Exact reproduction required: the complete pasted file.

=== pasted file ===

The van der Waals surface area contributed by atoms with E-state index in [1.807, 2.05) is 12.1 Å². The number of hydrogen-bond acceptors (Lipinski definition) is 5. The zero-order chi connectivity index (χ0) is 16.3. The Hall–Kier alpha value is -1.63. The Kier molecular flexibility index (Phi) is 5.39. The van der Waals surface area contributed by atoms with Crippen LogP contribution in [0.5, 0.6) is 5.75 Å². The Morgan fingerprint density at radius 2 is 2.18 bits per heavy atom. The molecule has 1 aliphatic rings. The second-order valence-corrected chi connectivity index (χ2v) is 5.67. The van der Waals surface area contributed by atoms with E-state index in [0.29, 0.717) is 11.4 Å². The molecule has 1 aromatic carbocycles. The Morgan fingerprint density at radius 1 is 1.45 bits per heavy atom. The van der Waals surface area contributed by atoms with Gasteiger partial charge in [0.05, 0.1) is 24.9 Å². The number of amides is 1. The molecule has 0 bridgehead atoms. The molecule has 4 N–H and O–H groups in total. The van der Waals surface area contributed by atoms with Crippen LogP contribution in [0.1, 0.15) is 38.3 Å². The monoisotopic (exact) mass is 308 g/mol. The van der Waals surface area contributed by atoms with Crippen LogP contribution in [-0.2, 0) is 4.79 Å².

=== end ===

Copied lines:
The van der Waals surface area contributed by atoms with E-state index in [1.807, 2.05) is 12.1 Å². The number of hydrogen-bond acceptors (Lipinski definition) is 5. The zero-order chi connectivity index (χ0) is 16.3. The Hall–Kier alpha value is -1.63. The Kier molecular flexibility index (Phi) is 5.39. The van der Waals surface area contributed by atoms with Crippen LogP contribution in [0.5, 0.6) is 5.75 Å². The Morgan fingerprint density at radius 2 is 2.18 bits per heavy atom. The molecule has 1 aliphatic rings. The second-order valence-corrected chi connectivity index (χ2v) is 5.67. The van der Waals surface area contributed by atoms with E-state index in [0.29, 0.717) is 11.4 Å². The molecule has 1 aromatic carbocycles. The Morgan fingerprint density at radius 1 is 1.45 bits per heavy atom. The van der Waals surface area contributed by atoms with Gasteiger partial charge in [0.05, 0.1) is 24.9 Å². The number of amides is 1. The molecule has 0 bridgehead atoms. The molecule has 4 N–H and O–H groups in total. The van der Waals surface area contributed by atoms with Crippen LogP contribution in [0.1, 0.15) is 38.3 Å². The monoisotopic (exact) mass is 308 g/mol. The van der Waals surface area contributed by atoms with Crippen LogP contribution in [-0.2, 0) is 4.79 Å².